Here is a text version of my sermon from 7/14/18 –
I would like to tell you a tale this morning of two rabbinical students, who entered the rabbinical program at the Jewish Theological Seminary in the same year. They had never met before, and came from very different backgrounds, but they quickly became friends, sharing a number of common interests, among them the Grateful Dead and good beer. Before long they were not only friends, but also they were a hevruta, they were study partners.
In the traditional world of Jewish text study your hevruta becomes your closest companion. You spend an inordinate amount of time with your study partner tackling difficult texts, and the dynamic of the relationship is supposed to be one of prodding and pushing the other, of challenging the other’s interpretation of a given text, of using your partner to test ideas and to explore concepts. To do this you must trust the other person, because you must also make yourself vulnerable. That is to say you must at times be willing to acknowledge the limits of your own intellectual ability, you must also be willing to admit sometimes before someone else that you don’t know the answer, something that generally rabbis don’t like to admit.
Over time, the relationship – the hevruta – either works or it doesn’t. If it doesn’t work, it breaks apart. But if it does work, the study partners become very close, through the shared time, the intellectual exploration, and coming to know one another in a deep way. And so it was for me – I imagine you’ve already guessed I am one of the students in this story – and my hevruta, my rabbinical school study partner. In fact depending on whether you ask me, Becky, or my study partner, our son Josh is named for my rabbinical school hevruta.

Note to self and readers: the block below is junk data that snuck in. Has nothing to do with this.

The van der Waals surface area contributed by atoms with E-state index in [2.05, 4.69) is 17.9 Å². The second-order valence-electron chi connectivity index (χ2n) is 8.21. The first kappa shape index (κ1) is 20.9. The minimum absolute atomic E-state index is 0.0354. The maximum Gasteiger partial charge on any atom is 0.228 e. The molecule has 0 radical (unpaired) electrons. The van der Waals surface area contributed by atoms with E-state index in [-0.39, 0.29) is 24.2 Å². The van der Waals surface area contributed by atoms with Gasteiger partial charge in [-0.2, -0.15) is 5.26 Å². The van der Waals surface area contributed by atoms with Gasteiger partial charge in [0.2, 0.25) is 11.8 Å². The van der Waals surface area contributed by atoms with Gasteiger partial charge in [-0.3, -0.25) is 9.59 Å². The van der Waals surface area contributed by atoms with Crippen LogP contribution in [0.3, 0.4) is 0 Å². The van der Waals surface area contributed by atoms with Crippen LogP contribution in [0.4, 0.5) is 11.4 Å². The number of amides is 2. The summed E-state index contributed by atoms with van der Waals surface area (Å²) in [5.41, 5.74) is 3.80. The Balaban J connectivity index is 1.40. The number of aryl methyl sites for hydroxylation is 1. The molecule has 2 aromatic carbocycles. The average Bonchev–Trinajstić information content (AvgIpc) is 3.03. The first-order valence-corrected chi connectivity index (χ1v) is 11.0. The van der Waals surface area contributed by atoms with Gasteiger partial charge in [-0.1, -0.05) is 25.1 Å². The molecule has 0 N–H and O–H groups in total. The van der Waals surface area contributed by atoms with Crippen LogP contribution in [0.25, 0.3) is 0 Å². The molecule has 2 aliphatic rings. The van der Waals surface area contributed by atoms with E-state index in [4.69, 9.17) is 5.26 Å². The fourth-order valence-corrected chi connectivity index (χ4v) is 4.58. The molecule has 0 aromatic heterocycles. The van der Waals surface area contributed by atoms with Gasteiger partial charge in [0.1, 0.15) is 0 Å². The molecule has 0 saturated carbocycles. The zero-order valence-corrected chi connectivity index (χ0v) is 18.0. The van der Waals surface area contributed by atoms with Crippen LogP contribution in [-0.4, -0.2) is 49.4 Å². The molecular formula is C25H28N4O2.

But as it has to happen in all the great tales, there was a parting of the ways. This did not happen because we fell out of favor. It did not happen because we grew distant from one another – in fact we are close to this very day. It happened because at some point during our third year of rabbinical school my study partner Josh decided to make aliyah, to move to Israel and become an Israeli citizen, and Becky and I decided to return home, to the States. Josh ultimately left rabbinical school and pursued an academic career, while I continued on the rabbinic track, and am now twenty one years into my pulpit career.
Now that I’ve taught you the term hevruta – which means? study partner! – I want to teach you another term – bar plugta. Your bar plugta is the person with whom you often disagree, and it is not uncommon that your hevruta is at times your bar plugta – that your study partner is often the intellectual thorn in your argument, or in the way you understand something about the world. And so it was with me and with Josh about Israel. He made aliyah from a deep belief that there is only one place on the earth that a Jew can fully live as a Jew, and that there is only one place on the earth where the Jewish people can fully realize their destiny – and that place is? the land of Israel, Eretz Yisrael.
But I returned from Israel to the States with a deep belief that my Jewish life would be most meaningfully lived here in the Diaspora, and what is more, that a healthy and vibrant diasporic Jewish community is important for the Jewish people, and for the land of Israel itself. And what is curious is that now 23 years after Josh decided to stay in Israel and Becky and I came back to the States, I think we are both right. In other words, there is something to be said for Josh’s position – more and more the destiny of the Jewish people as a nation is being played out in the land of Israel, and those of us who live in the Diaspora are in many ways observers of that great saga. Not that we don’t love Israel, not that we don’t follow events there closely, not that we don’ travel there and send our children and grandchildren there – we do all of that. But what we do not do is live there.